“Irrespective of what you’ve achieved in sport, in teams and players and supporters there’s always going to be people with their own agendas so there’s always going to be doubts,” said McKaigue.
“He’s proved so many people wrong because nobody in their wildest dreams would have said that Mickey would have achieved what he did with us and I’m sure he would say his biggest aim was to win one Derry championship.
“He unlocked something in the players’ potential at Slaughtneil that no previous manager could do and that is a sign of his class.”
Year after year brought success but Moran was as interested in bringing through the young number 28 in his panel as he was in working with perceived certain starters like the McKaigues or the Bradleys.
“The biggest cliché in sport is about a manager coming in and that he cares for each player individually no matter who the name,” said McKaigue.
“In my experience that has seldom ever happened, but it actually did happen with Mickey Moran.
“He managed the reserve team with the same passion and professionalism that he managed the senior team. They won two championships in his time and he cared for every player.
“I think a lot of the players would have gone to him with their problems – he was like a father figure. He took a lot of responsibility on his shoulders and, irrespective of victory or defeat, the way he conducted himself was with the utmost class.”
The mental image many fans will have of Moran is his thoughtful, stoic presence on the sideline. He didn’t come across as a ranter and raver, but McKaigue says he was able to change it up when he had to.
“He was very calculated and very calm but he was passionate along the line when he had to be,” he said.
“He had that balance and you need that because it’s not about being the same way all the time.
“I never met a man who had been around football so long who was constantly thinking, constantly tweaking his own style and views on the game. He never had a set way of thinking, he was always learning and keeping up to date with the new ways but he always kept his core principles the same and nobody could fault the way Slaughtneil played.”
The end came a fortnight ago after defeat to Cork’s Nemo Rangers in a hard-fought All-Ireland semi-final at O’Moore Park. It was a game Slaughtneil could have won, but in extra-time the Munster champions ran away with it and McKaigue says he suspected that Moran would leave it at that. It turns out he was right.
“I’m very sad and disappointed that Mickey has gone for us but I’m relieved in many ways too because he leaves on his own terms,” he says and there are traces of emotion in his voice.
“He leaves with us as county and Ulster champions and if you had said four years ago that that would be the case, I’m not sure too many people would have believed you.”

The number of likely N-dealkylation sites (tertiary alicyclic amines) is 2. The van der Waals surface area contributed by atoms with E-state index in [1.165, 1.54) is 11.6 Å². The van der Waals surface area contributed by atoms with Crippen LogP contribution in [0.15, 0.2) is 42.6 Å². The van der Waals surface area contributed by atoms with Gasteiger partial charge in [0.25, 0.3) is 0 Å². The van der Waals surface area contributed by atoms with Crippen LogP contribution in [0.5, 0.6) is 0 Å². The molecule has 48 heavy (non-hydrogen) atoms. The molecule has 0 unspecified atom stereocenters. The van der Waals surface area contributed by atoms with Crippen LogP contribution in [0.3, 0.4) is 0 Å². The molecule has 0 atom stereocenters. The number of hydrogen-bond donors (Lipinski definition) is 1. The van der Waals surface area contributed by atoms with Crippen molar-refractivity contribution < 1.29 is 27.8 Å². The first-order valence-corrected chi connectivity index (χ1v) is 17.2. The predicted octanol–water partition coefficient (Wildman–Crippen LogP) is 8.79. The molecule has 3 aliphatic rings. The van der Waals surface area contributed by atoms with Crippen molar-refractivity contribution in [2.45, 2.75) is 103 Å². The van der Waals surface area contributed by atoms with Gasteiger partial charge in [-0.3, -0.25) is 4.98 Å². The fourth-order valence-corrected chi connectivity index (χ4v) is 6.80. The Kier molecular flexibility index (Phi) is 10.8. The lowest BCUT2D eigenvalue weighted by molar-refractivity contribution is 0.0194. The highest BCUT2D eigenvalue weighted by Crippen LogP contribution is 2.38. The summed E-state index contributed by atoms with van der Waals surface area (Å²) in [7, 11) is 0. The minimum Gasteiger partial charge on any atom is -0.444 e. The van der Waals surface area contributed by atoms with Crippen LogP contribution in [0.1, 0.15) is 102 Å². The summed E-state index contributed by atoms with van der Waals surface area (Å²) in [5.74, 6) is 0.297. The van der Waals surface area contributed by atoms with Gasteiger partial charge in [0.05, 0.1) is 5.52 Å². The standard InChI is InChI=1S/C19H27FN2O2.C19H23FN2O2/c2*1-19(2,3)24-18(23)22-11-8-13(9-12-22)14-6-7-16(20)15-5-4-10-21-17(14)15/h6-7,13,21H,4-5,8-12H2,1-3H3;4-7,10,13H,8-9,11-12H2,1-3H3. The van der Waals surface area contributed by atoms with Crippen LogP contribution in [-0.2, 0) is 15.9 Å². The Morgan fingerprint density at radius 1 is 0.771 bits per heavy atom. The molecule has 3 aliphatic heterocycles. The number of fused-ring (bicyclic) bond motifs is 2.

Yes, Slaughtneil was best known for teenage kicks at the Saturday night discos before Mickey Moran arrived and changed it all.
Nowadays the club is a blueprint for the rest of the county, an example of how far commitment, fellowship and pride in the jersey can take you. Mickey Moran will be missed.
Memories of Moran
Mickey was undoubtedly a humble character, intelligent and warm hearted both on and off the pitch.
As a manager and a coach, he was a pleasure to train under. I don’t think I’ve ever went to his training and thought ‘I’m going to hate this’.
His ability to man-manage players to bring the best out of them is unique because he does it from 1-36.
What Mickey has done for our club is immeasurable. Not only did he coach our senior footballers, he coached all the coaches in our club without even knowing it. Everyone wanted to learn how Mickey did things. Many night’s people would stand and watch training, and you’d see underage teams the next week being coached the same principles. He has well and truely set the standard in our club.
I may have to wait some amount of years to find someone who’s a better manager, coach and a friend.
I honestly couldn't rate him highly enough as a manager.
His attention to detail to every aspect of the game, is the thing that sets him apart from everyone else.
I've played under a number of managers but none better than Mickey.
The thing that sets him apart from everyone else is the respect he shows you as a player and in turn the respect he has earned. We as team would do anything for Mickey for the fact of the respect he shows every one of their players.
There is no stone unturned in preparation and his man management skills are unbelievable. He gives you an appetite to go to training and better yourself.
His achievements speak for themselves and even without the championships, I am so grateful to have met and played under a man as nice as Mickey, one of the GAA greats. Couldn't thank him enough for what he has done for myself and the whole of Slaughtneil.